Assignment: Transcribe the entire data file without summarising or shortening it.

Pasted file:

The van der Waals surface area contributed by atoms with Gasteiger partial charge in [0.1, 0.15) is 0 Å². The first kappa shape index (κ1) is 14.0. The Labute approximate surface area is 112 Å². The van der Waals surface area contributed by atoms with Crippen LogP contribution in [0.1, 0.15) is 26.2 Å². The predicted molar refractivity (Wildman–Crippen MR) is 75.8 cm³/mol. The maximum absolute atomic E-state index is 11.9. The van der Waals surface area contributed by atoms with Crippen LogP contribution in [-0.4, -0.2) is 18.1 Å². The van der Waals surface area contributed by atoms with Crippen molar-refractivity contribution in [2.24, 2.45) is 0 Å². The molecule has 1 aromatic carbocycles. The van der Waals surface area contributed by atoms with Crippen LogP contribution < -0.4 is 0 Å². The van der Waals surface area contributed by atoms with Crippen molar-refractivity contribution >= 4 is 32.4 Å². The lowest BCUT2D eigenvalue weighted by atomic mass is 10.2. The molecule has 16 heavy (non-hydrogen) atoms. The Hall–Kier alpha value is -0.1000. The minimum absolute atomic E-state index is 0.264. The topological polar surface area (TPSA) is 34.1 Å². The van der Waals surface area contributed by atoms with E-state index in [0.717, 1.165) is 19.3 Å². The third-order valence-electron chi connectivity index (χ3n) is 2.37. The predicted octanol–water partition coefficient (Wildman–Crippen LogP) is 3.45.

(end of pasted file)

The van der Waals surface area contributed by atoms with Gasteiger partial charge in [0.1, 0.15) is 0 Å². The first kappa shape index (κ1) is 14.0. The Labute approximate surface area is 112 Å². The van der Waals surface area contributed by atoms with Crippen LogP contribution in [0.1, 0.15) is 26.2 Å². The predicted molar refractivity (Wildman–Crippen MR) is 75.8 cm³/mol. The maximum absolute atomic E-state index is 11.9. The van der Waals surface area contributed by atoms with Crippen LogP contribution in [-0.4, -0.2) is 18.1 Å². The van der Waals surface area contributed by atoms with Crippen molar-refractivity contribution in [2.24, 2.45) is 0 Å². The molecule has 1 aromatic carbocycles. The van der Waals surface area contributed by atoms with Crippen LogP contribution < -0.4 is 0 Å². The van der Waals surface area contributed by atoms with Crippen molar-refractivity contribution >= 4 is 32.4 Å². The lowest BCUT2D eigenvalue weighted by atomic mass is 10.2. The molecule has 16 heavy (non-hydrogen) atoms. The Hall–Kier alpha value is -0.1000. The minimum absolute atomic E-state index is 0.264. The topological polar surface area (TPSA) is 34.1 Å². The van der Waals surface area contributed by atoms with E-state index in [0.717, 1.165) is 19.3 Å². The third-order valence-electron chi connectivity index (χ3n) is 2.37. The predicted octanol–water partition coefficient (Wildman–Crippen LogP) is 3.45.